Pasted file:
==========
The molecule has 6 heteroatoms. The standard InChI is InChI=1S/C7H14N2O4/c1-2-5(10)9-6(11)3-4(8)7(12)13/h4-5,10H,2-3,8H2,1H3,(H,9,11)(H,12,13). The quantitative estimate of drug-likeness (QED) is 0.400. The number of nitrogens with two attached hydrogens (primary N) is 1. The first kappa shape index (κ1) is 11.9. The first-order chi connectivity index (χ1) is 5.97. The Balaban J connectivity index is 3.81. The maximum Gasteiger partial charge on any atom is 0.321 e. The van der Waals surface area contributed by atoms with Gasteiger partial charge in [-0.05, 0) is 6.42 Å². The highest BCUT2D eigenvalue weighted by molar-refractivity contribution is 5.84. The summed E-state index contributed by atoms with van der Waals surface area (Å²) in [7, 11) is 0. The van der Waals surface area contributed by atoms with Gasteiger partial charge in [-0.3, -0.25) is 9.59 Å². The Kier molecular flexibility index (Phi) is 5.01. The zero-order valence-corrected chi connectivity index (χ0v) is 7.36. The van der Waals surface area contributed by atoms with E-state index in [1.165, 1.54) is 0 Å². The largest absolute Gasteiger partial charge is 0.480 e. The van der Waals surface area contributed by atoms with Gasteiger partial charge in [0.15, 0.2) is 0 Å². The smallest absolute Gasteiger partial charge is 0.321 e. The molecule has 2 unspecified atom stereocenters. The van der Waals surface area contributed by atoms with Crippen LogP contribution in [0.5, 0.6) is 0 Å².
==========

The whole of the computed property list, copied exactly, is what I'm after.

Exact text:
The molecule has 6 heteroatoms. The standard InChI is InChI=1S/C7H14N2O4/c1-2-5(10)9-6(11)3-4(8)7(12)13/h4-5,10H,2-3,8H2,1H3,(H,9,11)(H,12,13). The quantitative estimate of drug-likeness (QED) is 0.400. The number of nitrogens with two attached hydrogens (primary N) is 1. The first kappa shape index (κ1) is 11.9. The first-order chi connectivity index (χ1) is 5.97. The Balaban J connectivity index is 3.81. The maximum Gasteiger partial charge on any atom is 0.321 e. The van der Waals surface area contributed by atoms with Gasteiger partial charge in [-0.05, 0) is 6.42 Å². The highest BCUT2D eigenvalue weighted by molar-refractivity contribution is 5.84. The summed E-state index contributed by atoms with van der Waals surface area (Å²) in [7, 11) is 0. The van der Waals surface area contributed by atoms with Gasteiger partial charge in [-0.3, -0.25) is 9.59 Å². The Kier molecular flexibility index (Phi) is 5.01. The zero-order valence-corrected chi connectivity index (χ0v) is 7.36. The van der Waals surface area contributed by atoms with E-state index in [1.165, 1.54) is 0 Å². The largest absolute Gasteiger partial charge is 0.480 e. The van der Waals surface area contributed by atoms with Gasteiger partial charge in [0.15, 0.2) is 0 Å². The smallest absolute Gasteiger partial charge is 0.321 e. The molecule has 2 unspecified atom stereocenters. The van der Waals surface area contributed by atoms with Crippen LogP contribution in [0.5, 0.6) is 0 Å².